The rotten hubris that is the Trump administraton is in full bloom at the FCC. It began when its leadership refused to defend core communications principles like free speech and press and flourished when they swore fealty to hypercapitalism and preemptively demonized those who may oppose their policy agenda. Now the dirty tricks have arrived. It’s all so far outside the already-troublesome norm of how media policy is made as to be head-spinning.

Let’s begin with the agency’s effort to repeal network neutrality regulations. An issue that’s overly complicated in most news coverage, the nation turns to John Oliver to make sense of it. He’s done this twice now – most recently in May, and as before his coverage inspired millions to visit the FCC’s public-comment site and make their thoughts known on the issue.

The first time, the public response in favor of net neutrality was so overwhelming that it crashed the FCC’s servers. This time, the system went down again…but the FCC claims that it was due to a malicious attack of unknown origin. According to (now-gone) Chief Information Officer David Bray, as Oliver’s latest segment went to air, “the FCC was subject to multiple distributed denial-of-service attacks (DDos). These were deliberate attempts by external actors to bombard the FCC’s comment system with a high amount of traffic. . .[they] were not attempting to file comments themselves; rather they made it difficult for legitimate commenters to access and file with the FCC.”

Despite the disruption, more than 16 million comments have been filed in the up-is-down “Restoring Internet Freedom” proceeding (the comment-window is open until mid-August). However, not everyone is buying the FCC’s statement, in large part because the agency refuses to release any evidence it has that such an attack even occurred. It has even stymied Freedom of Information Act requests trying to get to the bottom of this very simple question (no surprise there).

Five Senators have asked the FBI to investigate the FCC’s claim, and a group of Representatives want to hold a hearing on the affair; so far, radio silence.

Now add to the mix an army of spambots – again, origin unknown – who are flooding the FCC’s comment system with anti-net neutrality filings, and perniciously using the names of actual people without their knowledge to create an aura of legitimacy about them. Despite their openly fraudulent nature, Chairman Ajit Pai has indicated that the agency will assign them equivalent legitimacy as comments tendered by actual members of the public.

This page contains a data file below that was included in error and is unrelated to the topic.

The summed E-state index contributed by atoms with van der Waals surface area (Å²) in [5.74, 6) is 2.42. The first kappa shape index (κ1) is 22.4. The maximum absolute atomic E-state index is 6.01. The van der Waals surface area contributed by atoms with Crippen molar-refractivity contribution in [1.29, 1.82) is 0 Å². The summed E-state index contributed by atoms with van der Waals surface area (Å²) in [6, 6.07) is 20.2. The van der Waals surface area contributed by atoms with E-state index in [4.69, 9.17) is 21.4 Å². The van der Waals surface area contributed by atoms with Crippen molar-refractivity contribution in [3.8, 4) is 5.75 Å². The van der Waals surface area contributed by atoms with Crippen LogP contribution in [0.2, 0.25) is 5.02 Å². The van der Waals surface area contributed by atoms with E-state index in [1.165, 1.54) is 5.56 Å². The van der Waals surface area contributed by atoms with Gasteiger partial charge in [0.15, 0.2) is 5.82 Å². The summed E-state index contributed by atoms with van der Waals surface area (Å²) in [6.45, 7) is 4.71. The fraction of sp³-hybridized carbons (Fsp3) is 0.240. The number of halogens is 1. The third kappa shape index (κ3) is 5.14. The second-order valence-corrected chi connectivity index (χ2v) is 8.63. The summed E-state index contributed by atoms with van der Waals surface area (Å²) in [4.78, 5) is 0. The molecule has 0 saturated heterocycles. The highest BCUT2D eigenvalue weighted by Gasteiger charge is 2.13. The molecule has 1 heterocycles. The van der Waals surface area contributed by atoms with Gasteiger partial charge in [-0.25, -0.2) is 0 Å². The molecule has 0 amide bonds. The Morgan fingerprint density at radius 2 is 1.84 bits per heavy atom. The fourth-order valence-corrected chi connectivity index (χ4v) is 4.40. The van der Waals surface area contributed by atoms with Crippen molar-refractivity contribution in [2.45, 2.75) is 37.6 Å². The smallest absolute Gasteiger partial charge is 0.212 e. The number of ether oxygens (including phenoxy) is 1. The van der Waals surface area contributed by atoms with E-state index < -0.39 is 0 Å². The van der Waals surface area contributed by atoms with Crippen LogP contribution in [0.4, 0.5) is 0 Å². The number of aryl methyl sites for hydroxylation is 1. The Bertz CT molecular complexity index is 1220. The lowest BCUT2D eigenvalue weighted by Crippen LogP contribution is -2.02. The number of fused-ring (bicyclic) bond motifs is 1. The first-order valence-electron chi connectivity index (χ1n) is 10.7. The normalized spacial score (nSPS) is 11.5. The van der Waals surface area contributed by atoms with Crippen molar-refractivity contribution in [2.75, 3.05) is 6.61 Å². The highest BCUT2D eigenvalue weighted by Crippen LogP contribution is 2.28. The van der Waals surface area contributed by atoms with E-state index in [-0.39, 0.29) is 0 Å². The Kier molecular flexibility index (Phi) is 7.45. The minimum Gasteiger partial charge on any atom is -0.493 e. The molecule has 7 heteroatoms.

Chairman Pai has responded to all of this with a ham-handed charm offensive, the latest installment being a ripoff of Jimmy Kimmel’s “Mean Tweets” segment in which Pai tangentially responds to (and deflects from) the issues raised by Oliver and proponents of network neutrality more broadly. Astroturf’s long been a problem in communications policymaking, and we’re sure to see more of it as this issue and others play out – like a right-wing advocacy group attempting to preemptively smear all pro-net neutrality comments as “meaningless.”

That’s just a synopsis of the mis/disinformation campaigns going down in cyberspace; at the FCC’s own headquarters, free speech and press are now being actively repressed. In March, members of the public attempted to wear pro-net neutrality shirts at the Commission’s monthly meeting. They were cornered by agency security and told to turn their shirts inside-out or leave the premises.

Then in May, the chairman of the National Press Club’s Press Freedom Team was body-checked by the FCC’s chief of security, Fred Bucher, for trying to ask Commissioner Michael O’Rielly a question in a hallway following a press conference. It’s the second time that Bucher’s attempted to intimidate journalists covering the agency – last summer he revoked another reporter’s press credentials after he interviewed a protester attending an FCC meeting. (At a similar event in May, the right-wing actually attempted to infiltrate and corrupt it.)

This intimidation sparked bipartisan outcry; the FCC and Commissioner O’Rielly have since tepidly apologized for the dust-up, but claimed that “the FCC was on heightened alert” that day “based on several threats.” Bucher himself – who, it bears repeating, is not just some “guard” but the FCC’s chief of security – remains mum.

It’s much more chilling when put into a larger context which includes recent developments such as the Senate temporarily banning the practice of journalists interviewing lawmakers in the halls of the Capitol, Montana’s newest Representative getting a deferred sentence and community service for body-slamming a reporter attempting to ask a question on health care, and the Department of Justice’s preparations to launch a war on leakers and whistleblowers.

Keep in mind that all of this is going down at one quasi-obscure regulatory agency, who’s got fingers in pies far beyond just one internet issue. Now that all five Commissioners’ seats have been filled, we can expect the regulatory tempo to quicken.

The Trump administration has many tentatcles, all of whom are sniping at the press and public in ways both propagandistic and authoritarian to some demonstrable degree. That the FCC seems to be at the tip of the spear in this regard is beyond disturbing and does not bode well for communications policymaking in the public interest.